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  125. 125. PUBLICATIONS OUT OF WORK (A) Papers ‘Published’ in International Journals 1. Singh, B.J. and Khanduja, D. (2010), DMAICT: A Roadmap to Quick Changeovers, International Journal of Six Sigma and Competitive Advantage, Vol.6, No.1/2, pp.31-52. 2. Singh, B.J. and Khanduja, D. (2010), SME Sector of Punjab (India): From Renaissance to Recession, International Journal of Indian Culture and Business Management, Vol. 3, No. 5, pp. 544-559. 3. Singh, B.J. and Khanduja, D. (2010), SMED: For Quick Changeovers in Foundry SMEs, International Journal of Productivity and Performance Management, Vol. 59, No. 1, pp.98-116. 4. Singh, B.J. and Khanduja, D. (2010), Synergy of Cross Functional Process Mapping and SMED for Quick Changeovers: A Case Study, International Journal of Science Technology & Management, Vol-2, No. 2, pp.107-116. 5. Singh, B.J. and Khanduja, D. (2011), Enigma of Six Sigma for Foundry SMEs in India: A Case Study, International Journal of Engineering Management and Economics, Vol. 2, No. 1, pp. 81-105. 6. Singh, B.J., Khanduja, D. and Singh, A. (2011), Demystifying MSA: A Structured Approach for Indian Foundry SMEs, International Journal of Quality and Innovation, Vol. 1, No. 3, pp. 217-236. 7. Singh, B.J. and Khanduja, D. (2011), Does Analysis Matter in Six Sigma?: A Case Study, International Journal of Data Analysis Techniques and Strategies, Vol. 3, No. 3, pp. 300-324. 8. Singh, B.J. and Khanduja, D. (2011), Introduce Quality Processes through DOE: A Case Study in Die Casting Foundry, International Journal of Productivity and Quality Management, Vol. 8, No. 4, pp. 373-397.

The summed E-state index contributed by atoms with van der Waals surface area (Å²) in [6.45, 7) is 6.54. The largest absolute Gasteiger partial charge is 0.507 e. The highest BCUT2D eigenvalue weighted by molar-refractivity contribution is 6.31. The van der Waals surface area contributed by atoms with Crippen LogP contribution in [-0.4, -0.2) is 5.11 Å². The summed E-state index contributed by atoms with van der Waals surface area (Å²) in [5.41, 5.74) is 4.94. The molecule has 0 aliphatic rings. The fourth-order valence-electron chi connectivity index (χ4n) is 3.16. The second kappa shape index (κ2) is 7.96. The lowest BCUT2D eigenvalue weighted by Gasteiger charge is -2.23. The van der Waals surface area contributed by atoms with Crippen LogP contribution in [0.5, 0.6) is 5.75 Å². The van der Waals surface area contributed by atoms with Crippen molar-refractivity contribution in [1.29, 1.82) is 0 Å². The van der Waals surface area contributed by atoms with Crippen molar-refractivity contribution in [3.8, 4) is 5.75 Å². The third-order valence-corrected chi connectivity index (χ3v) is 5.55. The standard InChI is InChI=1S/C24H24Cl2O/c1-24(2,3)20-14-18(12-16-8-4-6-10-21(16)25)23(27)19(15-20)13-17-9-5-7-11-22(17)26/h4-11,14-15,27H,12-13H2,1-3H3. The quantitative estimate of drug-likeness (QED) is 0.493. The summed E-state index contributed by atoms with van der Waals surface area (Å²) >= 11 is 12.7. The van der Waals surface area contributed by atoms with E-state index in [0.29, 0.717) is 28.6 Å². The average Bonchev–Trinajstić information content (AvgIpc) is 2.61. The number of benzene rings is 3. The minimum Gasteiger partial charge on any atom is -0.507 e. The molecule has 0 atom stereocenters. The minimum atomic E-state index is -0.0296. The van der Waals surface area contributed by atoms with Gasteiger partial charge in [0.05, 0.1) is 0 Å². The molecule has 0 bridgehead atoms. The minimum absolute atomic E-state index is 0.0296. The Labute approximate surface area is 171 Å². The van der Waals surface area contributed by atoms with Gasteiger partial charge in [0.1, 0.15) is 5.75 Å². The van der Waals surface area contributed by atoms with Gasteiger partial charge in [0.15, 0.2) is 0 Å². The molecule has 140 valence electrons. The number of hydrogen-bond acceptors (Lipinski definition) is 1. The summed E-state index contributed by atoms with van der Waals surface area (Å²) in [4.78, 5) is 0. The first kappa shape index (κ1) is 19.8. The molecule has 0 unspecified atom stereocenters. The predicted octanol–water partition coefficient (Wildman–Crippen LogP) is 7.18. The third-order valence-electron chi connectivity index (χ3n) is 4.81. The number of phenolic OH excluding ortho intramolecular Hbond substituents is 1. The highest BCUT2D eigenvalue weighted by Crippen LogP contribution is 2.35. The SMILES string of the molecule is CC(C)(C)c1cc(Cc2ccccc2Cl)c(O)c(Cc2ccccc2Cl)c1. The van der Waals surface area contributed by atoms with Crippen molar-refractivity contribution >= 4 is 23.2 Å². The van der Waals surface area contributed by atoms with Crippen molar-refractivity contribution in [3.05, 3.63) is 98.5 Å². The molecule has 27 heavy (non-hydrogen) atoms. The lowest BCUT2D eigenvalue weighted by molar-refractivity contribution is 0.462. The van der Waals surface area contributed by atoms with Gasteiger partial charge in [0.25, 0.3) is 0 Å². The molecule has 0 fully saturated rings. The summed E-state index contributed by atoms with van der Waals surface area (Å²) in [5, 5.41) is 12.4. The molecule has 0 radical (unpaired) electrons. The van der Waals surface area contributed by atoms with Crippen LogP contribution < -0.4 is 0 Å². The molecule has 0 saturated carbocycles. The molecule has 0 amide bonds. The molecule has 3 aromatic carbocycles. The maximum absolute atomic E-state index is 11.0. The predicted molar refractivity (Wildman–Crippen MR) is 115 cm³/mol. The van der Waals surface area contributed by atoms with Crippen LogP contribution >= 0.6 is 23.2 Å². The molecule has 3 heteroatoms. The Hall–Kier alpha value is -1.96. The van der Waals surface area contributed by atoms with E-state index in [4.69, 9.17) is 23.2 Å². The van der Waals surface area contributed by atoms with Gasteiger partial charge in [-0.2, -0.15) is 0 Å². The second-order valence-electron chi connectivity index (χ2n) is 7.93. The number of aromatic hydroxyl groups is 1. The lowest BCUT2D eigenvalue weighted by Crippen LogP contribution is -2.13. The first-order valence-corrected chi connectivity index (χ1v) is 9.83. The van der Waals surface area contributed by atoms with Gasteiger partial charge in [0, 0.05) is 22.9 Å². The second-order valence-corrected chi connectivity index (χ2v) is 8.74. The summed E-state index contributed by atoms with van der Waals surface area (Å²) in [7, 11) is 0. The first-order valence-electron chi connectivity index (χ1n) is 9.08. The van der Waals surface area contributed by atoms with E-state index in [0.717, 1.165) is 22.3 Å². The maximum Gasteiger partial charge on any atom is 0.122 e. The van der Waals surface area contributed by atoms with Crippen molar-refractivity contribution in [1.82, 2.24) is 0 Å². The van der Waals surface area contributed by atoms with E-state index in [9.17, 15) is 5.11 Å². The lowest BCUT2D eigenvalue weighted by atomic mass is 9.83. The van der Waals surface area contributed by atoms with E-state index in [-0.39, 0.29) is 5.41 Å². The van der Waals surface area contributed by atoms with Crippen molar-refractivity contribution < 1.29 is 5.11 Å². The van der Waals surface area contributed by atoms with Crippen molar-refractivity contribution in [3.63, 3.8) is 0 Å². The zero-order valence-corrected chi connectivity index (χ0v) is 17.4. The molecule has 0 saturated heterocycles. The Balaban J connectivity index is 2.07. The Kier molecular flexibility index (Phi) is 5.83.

126. 126. 9. Singh, B.J. and Khanduja, D. (2011), Design for Set-ups: A Step towards Quick Changeovers in Foundries, International Journal of Sustainable Designs, Vol. 1, No. 4, pp. 402-422. 10. Singh, B.J. and Khanduja, D. (2012), Essentials of D-phase to Secure the Competitive Advantage through Six Sigma, International Journal of Business Excellence, Vol. 5, No. 1/2, pp. 31-51. 11. Singh, B.J. and Khanduja, D. (2012), Ambience of Six Sigma in Indian Foundry SMEs-An Empirical Investigation, International Journal of Six Sigma and Competitive Advantage, Vol. 7, No. 1, pp. 12-40. 12. Singh, B.J. and Khanduja, D. (2012), Risk Management in Complex Changeovers through CFMEA: An Empirical Investigation, International Journal of Industrial and System Engineering, Vol. 10, No. 4, pp. 470- 494. 13. Singh, B.J. and Khanduja, D. (2012), Scope of Six Sigma in Indian Foundry Operations, International Journal of Services and Operation Management, Vol. 13, No.1, pp.65-97. 14. Singh, B.J. and Bakshi, Y. (2012), Six Sigma for Sustainable Energy Management: A Case Study, International Journal of Science Technology & Management, Vol. 2, No. 2, pp. 60-72. 15. Singh, B.J. and Khanduja, D. (2012), Developing Operation Measurement Strategy during Six Sigma Implementation: A Foundry Case Study, International Journal of Advanced Operation Management, Vol.4, No. 4, pp. 323-349. 16.Singh, B.J. and Khanduja, D. (2014), “Perspectives of Control Phase to manage Six Sigma implements: A Foundry Case”, International Journal of Business Excellence (IJBEX), Vol.7, No.1, pp. 88-111.